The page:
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    "Watch Me (Whip/Nae Nae)"

    Silento

    体育投注网址Released: 2015

    Silento's dance-rap song "Watch Me (Whip/ Nae Nae)" initially gained popularity after being uploaded to SoundCloud in 2014 with over 100,000 streams. In 2015, Capitol Records came calling and signed the then-17-year-old rap phenom to their label and pushed the song further into the mainstream. The Atlanta rapper's video was also a big hit on YouTube sparking the hashtag challenge #WatchMeDanceOn.

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    "Hit the Quan"

    iLoveMemphis

    Released: 2015

    Hit the Quan was a dance initially created by Rich Homie Quan in his 2015 video for "." However, Memphis rapper iLoveMemphis added his twist to the dance routine with his bouncy track "Hit the Quan." The song and video subsequently went viral on YouTube. ILoveMemphis' dance moves became so popular that Kendrick Lamar and Terry Crews hit the Quan in the visual for K. Dot's song "."

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    "Milly Rock"

    2 Milly

    Released: 2015

    Two years after Bobby Shmurda gave us the Shmurda dance in 2013, fellow Brooklyn rapper 2 Milly体育投注网址 ignited a new dance craze called the Milly Rock. The dance consists of a side step to the right while swinging the left arm diagonally across the chest to the right and then doing it in reverse. The dance, along with the eerie-sounding track, had people wanting to Milly Rock on every block nationwide.

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    "Look at My Dab (Bitch Dab)"

    Migos

    Released: 2015

    Although the Migos体育投注网址 are often credited with the invention of the dab moves, the Atlanta trio points to associate Skippa Da Flippa as the one who introduced it to them. Fellow rappers Peewee Longway and Rich The Kid have also popularized the dab. But the Migos put a stamp on the dance move with their video for "Look at My Dab" in 2015.

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    "Rolex"

    Ayo & Teo

    Released: 2017

    Michigan rappers Ayo & Teo体育投注网址 sparked a nationwide dance craze with the Rollie dance. The movement combines the Dab and other dance moves. The duo’s video has garnered over 700 million views and on the now-defunct video-sharing app Vine. Interestingly, years before the coronavirus pandemic, Ayo & Teo wore face masks while performing their dance.

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    "The Woah"

    Tspeed and 5upamanhoe
    , a troupe of Dallas dancers who had created a dance called the Rollie in 2015. Simultaneously, another rapper named A-1 SteakSauce released a track called "" with the song's producer, DJ Dangerous, . Meanwhile, students at Prairie View A&M . In the end, it's all still very confusing. But what isn't is how dance has taken on a life of its own through songs and video old and new.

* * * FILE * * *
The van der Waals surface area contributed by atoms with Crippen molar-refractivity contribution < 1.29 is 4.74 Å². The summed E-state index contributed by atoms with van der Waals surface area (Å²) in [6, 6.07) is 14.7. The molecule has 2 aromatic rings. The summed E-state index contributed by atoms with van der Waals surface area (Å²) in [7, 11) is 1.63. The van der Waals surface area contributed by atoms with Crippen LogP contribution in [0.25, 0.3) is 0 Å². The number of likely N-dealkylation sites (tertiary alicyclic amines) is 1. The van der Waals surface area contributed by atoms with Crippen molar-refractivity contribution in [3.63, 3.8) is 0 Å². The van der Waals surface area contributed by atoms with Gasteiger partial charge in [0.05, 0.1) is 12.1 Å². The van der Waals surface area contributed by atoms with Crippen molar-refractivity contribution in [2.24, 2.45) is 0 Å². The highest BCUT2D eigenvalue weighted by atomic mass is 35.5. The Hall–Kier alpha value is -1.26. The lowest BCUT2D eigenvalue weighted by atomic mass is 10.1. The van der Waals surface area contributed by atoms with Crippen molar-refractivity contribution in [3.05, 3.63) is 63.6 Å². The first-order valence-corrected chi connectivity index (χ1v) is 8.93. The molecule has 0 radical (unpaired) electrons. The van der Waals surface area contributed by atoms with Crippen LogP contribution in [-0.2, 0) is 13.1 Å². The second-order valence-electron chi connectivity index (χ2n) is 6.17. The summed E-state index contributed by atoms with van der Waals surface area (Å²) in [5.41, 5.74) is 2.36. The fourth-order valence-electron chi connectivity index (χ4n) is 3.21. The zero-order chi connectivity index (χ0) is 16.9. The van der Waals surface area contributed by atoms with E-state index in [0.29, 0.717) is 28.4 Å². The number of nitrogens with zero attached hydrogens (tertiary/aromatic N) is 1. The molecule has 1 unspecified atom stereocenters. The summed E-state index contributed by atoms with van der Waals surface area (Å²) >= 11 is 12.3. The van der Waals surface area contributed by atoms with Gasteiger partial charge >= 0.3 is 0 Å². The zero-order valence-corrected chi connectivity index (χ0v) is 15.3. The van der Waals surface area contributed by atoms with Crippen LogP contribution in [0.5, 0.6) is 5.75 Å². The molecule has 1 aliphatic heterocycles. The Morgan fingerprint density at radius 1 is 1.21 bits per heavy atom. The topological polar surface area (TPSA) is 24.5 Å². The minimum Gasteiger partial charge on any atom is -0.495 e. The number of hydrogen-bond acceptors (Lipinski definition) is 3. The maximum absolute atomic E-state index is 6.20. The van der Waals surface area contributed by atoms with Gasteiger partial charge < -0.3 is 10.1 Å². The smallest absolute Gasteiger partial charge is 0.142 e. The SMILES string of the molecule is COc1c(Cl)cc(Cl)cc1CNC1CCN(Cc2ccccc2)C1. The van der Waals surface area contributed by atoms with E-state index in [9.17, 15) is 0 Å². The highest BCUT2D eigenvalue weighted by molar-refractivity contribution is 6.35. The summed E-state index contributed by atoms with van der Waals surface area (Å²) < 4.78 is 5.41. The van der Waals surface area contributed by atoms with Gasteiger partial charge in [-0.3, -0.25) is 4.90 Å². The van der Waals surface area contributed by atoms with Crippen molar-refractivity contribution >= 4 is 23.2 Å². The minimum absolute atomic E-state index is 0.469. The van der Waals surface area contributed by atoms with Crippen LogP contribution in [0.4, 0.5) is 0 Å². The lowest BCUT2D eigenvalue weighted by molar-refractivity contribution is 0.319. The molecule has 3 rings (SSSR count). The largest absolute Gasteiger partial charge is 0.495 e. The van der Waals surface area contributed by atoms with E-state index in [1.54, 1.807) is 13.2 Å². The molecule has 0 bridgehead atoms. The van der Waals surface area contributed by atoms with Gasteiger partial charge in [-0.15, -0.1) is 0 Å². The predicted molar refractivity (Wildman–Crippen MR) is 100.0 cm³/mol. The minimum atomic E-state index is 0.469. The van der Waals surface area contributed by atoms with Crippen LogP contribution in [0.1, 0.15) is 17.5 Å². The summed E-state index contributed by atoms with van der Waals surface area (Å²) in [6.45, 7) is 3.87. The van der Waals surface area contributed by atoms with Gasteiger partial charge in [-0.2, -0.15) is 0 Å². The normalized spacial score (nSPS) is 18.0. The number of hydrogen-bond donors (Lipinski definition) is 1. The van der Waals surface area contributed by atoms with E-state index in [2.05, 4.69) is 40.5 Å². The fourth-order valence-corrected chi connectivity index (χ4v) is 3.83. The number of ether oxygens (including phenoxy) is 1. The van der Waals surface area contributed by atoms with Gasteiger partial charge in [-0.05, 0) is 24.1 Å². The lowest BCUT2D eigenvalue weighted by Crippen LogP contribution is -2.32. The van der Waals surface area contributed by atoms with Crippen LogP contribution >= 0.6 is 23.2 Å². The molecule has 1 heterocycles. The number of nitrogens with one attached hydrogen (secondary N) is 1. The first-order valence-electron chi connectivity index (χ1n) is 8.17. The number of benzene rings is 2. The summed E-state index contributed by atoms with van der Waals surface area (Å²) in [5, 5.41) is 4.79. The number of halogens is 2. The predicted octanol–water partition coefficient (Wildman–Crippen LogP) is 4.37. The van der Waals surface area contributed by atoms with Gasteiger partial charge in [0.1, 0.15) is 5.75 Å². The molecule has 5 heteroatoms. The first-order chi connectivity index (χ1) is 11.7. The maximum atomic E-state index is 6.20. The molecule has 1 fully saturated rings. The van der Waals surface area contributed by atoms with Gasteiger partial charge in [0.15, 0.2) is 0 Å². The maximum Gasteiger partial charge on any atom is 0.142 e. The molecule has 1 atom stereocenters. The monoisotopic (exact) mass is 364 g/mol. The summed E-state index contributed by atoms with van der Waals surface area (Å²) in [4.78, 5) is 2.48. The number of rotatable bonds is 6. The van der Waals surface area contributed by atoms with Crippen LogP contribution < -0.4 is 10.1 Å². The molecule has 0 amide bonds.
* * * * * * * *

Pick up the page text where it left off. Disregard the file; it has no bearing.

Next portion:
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    "Woah"

    KRYPTO9095 Featuring D3MSTREET
    体育投注网址 so far. The instructional dance video itself has garnered over 94 million views on YouTube. KRYPTO’s dance takes cues from "The Woah” and can be combined with several other movements like the Rollie and even the Wicked dance.

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    "Lottery"

    K Camp

    Released: 2019

    K Camp's 2019 song "Lottery (Renegade)" became a smash hit on TikTok thanks to classically trained dancer Jalaiah Harmon. The 14-year-old teen and her friends debuted their new Renegade dance on Instagram using the Reazy Renegade-produced song as its soundtrack before it went crazy viral on TikTok with the . Initially, Harmon didn't get credit for creating her "Woah"-inspired dance, much to Black Twitter's outrage. But that changed after profiled her, and Harmon got to show off her fancy footwork at the 2020 NBA All-Star Game and on 体育投注网址. Harmon also met K Camp who thanked her for pushing "Lottery" over 100 million streams on DSPs.

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    "Toosie Slide"

    Drake

    体育投注网址Released in: 2020

    In 2018, Drake体育投注网址’s hit song “” went viral on Instagram thanks to internet personality Shiggy’s viral dance clip. In 2020, Drizzy scored another dance hit when he dropped the instructional dance single, “Toosie Slide,” which went viral on TikTok. The catchy chorus mixed with its simple dance tutorial, almost similar to the "," garnered Drake on the social video-sharing platform via the #ToosieSlide hashtag.

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    "Savage"

    Megan Thee Stallion

    体育投注网址Released in: 2020

    The ladies bring the fun to hip-hop dance tracks too. Megan Thee Stallion’s “Savage” dance was first created by 19-year-old choreographer and . Soon after, the Houston hottie started performing the dance steps in lingerie and sweats in her home while under quarantine, all seen on Instgagram. The flirtatious dance, which consists of moving your hips and swinging your arms, has garnered over 563 million views on TikTok through the hashtag .